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Last edited 19 Dec 2020
Ironwork in buildings
Iron is the chemical element most commonly found on Earth by mass, forming much of the Earth’s outer and inner core. On the Periodic Table it has the symbol ‘Fe’ and atomic number 26. Pure iron is relatively soft but it is significantly hardened and strengthened during the smelting process by impurities such as carbon.
While the use of iron for building purposes dates back to early civilisations, its use for decoration became more widespread between the 16th and 19th centuries. Ironwork began to be used during the medieval period for defensive purposes, but became more ornate and decorative in the Baroque and Rococo architectural periods, particularly for:
The two main types of ironwork are:
Wrought iron is a very low carbon metal made by intensive hand work using small scale production methods. The term 'cast iron' refers to a range of iron-carbon alloys, with a carbon content that is typically between 2 and 4%. Cast iron is manufactured by re-melting pig iron along with quantities of limestone, silicon and carbon (and sometimes scrap steel).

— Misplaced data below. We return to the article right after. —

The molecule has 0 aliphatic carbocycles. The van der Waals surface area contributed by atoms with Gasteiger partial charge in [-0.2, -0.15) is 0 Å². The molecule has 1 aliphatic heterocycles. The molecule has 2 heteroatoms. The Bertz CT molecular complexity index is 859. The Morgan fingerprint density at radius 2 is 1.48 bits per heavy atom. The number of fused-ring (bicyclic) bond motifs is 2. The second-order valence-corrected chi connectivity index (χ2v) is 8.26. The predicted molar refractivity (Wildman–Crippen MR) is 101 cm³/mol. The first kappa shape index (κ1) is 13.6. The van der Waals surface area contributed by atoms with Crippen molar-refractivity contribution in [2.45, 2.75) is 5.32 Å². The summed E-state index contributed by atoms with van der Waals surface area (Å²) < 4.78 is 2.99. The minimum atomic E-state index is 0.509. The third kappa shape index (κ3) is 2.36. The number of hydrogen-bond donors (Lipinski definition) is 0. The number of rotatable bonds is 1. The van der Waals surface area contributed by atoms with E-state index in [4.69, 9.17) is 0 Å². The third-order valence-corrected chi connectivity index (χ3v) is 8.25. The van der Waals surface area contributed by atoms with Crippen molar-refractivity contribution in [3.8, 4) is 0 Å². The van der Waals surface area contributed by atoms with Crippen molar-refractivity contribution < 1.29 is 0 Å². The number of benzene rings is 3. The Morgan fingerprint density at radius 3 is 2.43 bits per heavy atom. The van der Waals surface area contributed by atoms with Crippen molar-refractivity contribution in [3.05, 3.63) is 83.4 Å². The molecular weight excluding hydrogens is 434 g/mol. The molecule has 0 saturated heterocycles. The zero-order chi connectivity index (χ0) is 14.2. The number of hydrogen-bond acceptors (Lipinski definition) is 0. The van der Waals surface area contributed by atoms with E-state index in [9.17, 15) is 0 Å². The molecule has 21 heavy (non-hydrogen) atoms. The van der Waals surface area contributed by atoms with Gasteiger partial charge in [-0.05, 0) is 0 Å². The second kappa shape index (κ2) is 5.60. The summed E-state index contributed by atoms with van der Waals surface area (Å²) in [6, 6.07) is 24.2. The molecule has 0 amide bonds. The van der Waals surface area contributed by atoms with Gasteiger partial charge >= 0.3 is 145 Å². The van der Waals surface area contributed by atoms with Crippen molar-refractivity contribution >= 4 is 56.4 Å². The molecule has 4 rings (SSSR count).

Related articles on Designing Buildings Wiki
- Cast iron.
- Coal holes, pavement lights, kerbs and utilities and wood-block paving.
- Code of Practice for Ironwork Systems Installation and Refurbishment.
- Conservation of Architectural Ironwork.
- Difference between cast iron and wrought iron.
- Failure of cast iron beams.
- Wrought iron.
- Wrought iron spindles for external stairs.
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